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55 The impact of emotional disclosure as a form of therapeutic intervention on health-related outcomes and on the well-being of people with advanced disease: a systematic review
  1. Nuriye Kupeli1,
  2. Georgia Chatzitheodorou2 and
  3. Bridget Candy1
  1. 1Marie Curie Palliative Care Research Department, University College London, London, UK
  2. 2Division of Psychiatry, University College London, London, UK


Introduction Therapeutic emotional disclosure has been associated with positive psychological, physiological and behavioural changes.1 In the form of expressive writing it commonly involves writing about a traumatic experience for 15 min over 3–5 consecutive days.2 There is evidence that expressive writing in people with cancer may reduce pain and improve energy levels, sleep and psychological symptoms.3 It has not been established in a review whether these interventions benefit people with advanced disease.

Aims To critique and pool the evidence from randomised controlled trials (RCTs) and other comparative studies on the effectiveness of emotional disclosure in adults with advanced disease and to explore the text analysis of participant’s emotional disclosure.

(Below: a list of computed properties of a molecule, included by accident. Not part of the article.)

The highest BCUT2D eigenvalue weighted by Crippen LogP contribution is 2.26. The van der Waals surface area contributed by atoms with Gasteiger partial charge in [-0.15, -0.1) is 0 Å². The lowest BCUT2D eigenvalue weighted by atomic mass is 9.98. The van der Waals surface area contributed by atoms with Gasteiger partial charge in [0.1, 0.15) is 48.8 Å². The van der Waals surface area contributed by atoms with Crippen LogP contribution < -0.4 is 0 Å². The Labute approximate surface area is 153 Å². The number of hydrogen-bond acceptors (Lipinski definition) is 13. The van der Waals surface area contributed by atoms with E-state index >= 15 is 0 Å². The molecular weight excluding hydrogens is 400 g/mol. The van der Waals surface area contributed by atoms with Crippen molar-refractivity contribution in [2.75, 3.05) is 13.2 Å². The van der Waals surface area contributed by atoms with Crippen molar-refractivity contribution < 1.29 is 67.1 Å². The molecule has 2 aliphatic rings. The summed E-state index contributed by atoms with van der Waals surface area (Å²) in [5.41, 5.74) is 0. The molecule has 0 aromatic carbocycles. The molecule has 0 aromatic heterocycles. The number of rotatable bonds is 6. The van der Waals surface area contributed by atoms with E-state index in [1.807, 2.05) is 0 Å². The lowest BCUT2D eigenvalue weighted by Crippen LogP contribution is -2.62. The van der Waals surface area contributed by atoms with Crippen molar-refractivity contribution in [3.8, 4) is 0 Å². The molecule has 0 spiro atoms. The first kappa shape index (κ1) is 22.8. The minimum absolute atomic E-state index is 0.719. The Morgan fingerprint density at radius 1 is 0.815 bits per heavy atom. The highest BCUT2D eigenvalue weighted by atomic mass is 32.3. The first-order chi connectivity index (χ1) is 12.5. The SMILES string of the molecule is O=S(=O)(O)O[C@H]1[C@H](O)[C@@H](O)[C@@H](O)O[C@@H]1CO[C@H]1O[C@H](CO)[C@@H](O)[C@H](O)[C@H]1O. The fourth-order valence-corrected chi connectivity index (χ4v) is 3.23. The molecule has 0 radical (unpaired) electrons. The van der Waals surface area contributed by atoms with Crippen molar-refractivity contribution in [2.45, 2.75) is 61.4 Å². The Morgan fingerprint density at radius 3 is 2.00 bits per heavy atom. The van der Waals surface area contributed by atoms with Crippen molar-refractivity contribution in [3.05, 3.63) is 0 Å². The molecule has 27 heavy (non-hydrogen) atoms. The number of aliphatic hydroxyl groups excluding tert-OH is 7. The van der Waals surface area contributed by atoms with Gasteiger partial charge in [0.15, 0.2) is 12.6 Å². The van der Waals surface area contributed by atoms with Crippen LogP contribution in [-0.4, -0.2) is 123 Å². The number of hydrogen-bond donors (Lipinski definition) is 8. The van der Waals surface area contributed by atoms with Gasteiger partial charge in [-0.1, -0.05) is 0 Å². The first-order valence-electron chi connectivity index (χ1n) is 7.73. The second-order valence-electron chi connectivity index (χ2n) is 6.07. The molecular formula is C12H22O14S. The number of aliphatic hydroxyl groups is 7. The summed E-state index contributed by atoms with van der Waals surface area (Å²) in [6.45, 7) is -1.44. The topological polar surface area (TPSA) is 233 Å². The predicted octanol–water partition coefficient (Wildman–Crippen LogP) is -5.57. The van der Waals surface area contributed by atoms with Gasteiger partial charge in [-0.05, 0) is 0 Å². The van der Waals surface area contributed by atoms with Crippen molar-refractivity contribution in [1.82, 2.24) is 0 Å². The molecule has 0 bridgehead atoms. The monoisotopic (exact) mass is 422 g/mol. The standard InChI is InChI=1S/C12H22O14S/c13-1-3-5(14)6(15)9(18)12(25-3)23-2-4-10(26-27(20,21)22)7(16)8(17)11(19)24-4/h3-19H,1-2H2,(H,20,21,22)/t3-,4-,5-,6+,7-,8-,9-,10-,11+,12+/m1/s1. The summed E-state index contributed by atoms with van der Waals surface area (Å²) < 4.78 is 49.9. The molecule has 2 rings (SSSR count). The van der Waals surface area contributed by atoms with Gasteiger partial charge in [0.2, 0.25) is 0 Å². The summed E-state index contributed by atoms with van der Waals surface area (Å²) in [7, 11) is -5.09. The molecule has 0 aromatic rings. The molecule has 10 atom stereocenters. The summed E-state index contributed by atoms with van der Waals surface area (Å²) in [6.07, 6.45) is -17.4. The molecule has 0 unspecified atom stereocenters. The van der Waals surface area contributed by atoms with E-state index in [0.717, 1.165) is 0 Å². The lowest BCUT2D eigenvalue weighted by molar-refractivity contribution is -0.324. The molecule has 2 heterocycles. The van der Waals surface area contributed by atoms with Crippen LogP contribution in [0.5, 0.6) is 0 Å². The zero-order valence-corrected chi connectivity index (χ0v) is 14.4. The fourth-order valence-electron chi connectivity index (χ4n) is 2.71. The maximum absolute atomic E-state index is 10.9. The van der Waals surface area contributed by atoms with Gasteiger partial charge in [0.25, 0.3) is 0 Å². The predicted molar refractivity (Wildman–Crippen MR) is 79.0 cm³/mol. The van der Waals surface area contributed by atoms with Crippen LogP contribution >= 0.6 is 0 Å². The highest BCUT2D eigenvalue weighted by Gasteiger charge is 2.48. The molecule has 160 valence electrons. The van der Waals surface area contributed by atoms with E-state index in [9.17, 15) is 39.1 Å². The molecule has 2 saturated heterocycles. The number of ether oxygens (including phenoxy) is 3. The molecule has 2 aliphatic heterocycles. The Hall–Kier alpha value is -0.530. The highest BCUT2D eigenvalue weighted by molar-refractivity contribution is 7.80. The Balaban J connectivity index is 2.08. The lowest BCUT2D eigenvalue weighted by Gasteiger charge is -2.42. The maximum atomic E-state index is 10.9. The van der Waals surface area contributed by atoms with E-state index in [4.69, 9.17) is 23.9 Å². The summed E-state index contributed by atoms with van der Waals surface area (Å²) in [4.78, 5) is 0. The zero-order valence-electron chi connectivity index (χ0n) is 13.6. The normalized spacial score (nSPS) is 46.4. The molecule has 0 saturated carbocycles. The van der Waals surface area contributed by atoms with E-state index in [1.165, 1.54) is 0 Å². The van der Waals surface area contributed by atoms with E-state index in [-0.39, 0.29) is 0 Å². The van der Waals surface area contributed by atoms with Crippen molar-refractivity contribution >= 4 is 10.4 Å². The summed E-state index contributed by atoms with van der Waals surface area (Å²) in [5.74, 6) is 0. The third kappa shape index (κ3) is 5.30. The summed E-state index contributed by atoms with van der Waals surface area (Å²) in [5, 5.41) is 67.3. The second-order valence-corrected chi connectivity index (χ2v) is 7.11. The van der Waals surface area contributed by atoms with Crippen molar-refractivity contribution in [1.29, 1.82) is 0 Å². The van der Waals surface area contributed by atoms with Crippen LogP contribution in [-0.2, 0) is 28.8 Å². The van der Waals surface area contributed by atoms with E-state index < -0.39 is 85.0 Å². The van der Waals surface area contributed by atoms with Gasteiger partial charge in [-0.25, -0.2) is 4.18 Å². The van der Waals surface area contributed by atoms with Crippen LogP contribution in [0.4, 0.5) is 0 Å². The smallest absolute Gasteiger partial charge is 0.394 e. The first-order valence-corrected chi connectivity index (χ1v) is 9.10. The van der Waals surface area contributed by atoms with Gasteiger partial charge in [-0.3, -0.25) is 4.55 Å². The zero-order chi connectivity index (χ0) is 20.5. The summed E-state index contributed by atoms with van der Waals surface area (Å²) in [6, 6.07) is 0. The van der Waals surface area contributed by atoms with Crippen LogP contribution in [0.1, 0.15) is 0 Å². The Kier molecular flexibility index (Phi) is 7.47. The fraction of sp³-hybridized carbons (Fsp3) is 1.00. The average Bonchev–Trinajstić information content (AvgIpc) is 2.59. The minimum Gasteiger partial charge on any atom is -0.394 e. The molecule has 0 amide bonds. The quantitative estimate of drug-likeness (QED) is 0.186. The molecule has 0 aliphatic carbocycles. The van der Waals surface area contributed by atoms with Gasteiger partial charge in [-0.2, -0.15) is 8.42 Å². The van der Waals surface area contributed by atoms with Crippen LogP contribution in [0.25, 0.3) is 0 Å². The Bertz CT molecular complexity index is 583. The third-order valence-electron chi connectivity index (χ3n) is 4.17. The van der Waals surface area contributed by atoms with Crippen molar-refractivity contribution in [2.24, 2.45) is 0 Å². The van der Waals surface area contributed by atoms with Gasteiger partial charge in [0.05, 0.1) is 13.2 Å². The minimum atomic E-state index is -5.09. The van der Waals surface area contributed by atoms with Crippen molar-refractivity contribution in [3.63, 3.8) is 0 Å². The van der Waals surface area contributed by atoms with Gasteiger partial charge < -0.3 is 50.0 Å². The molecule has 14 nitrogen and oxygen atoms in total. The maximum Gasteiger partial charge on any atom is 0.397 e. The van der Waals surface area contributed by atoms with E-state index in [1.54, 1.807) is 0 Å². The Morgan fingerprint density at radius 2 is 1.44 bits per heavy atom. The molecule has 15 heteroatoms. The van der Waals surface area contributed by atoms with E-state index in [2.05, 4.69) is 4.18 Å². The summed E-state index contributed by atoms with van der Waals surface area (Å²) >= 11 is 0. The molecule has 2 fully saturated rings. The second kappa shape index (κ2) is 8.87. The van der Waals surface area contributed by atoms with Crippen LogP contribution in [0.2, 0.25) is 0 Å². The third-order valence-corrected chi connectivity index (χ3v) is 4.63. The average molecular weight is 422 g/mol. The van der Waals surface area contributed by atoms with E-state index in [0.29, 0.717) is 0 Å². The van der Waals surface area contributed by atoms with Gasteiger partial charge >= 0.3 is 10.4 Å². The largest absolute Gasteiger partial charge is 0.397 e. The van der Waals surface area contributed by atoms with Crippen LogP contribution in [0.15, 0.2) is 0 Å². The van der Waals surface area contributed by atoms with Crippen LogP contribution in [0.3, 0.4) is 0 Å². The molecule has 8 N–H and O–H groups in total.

Method Four databases (Pubmed, CENTRAL, CINAHL, PsycINFO), conference proceedings and a trials register were searched for relevant studies in March 2017. A combination of MeSH and free-text terms on emotional disclosure and end-of-life were used. Key review processes will be undertaken in duplicate. If appropriate meta-analysis will be considered.

Results The search identified unique 9014 citations. Screening these identified 33 potential relevant studies. Following full text review and contact with authors to clarify their sample population, nine studies on expressive writing met our inclusion criteria. Six were RCTs and three provide text analysis of emotional disclosure responses.

Conclusion This review is at data extraction phase, it will be completed (as part of an Msc) by September. The findings will provide best evidence on whether a relatively simple intervention can help improve the wellbeing of people with advanced disease.


  1. . Pennebaker, J.W., 1997. Writing about emotional experiences as a therapeutic process. Psychological Science, 8(3), pp.162–166.

  2. . Pennebaker, J.W. and Beall, S.K., 1986. Confronting a traumatic event: toward an understanding of inhibition and disease. Journal of Abnormal Psychology, 95(3), p.274.

  3. . Merz, E.L., Fox, R.S. and Malcarne, V.L., 2014. Expressive writing interventions in cancer patients: a systematic review. Health Psychology Review, 8(3), pp.339–361.

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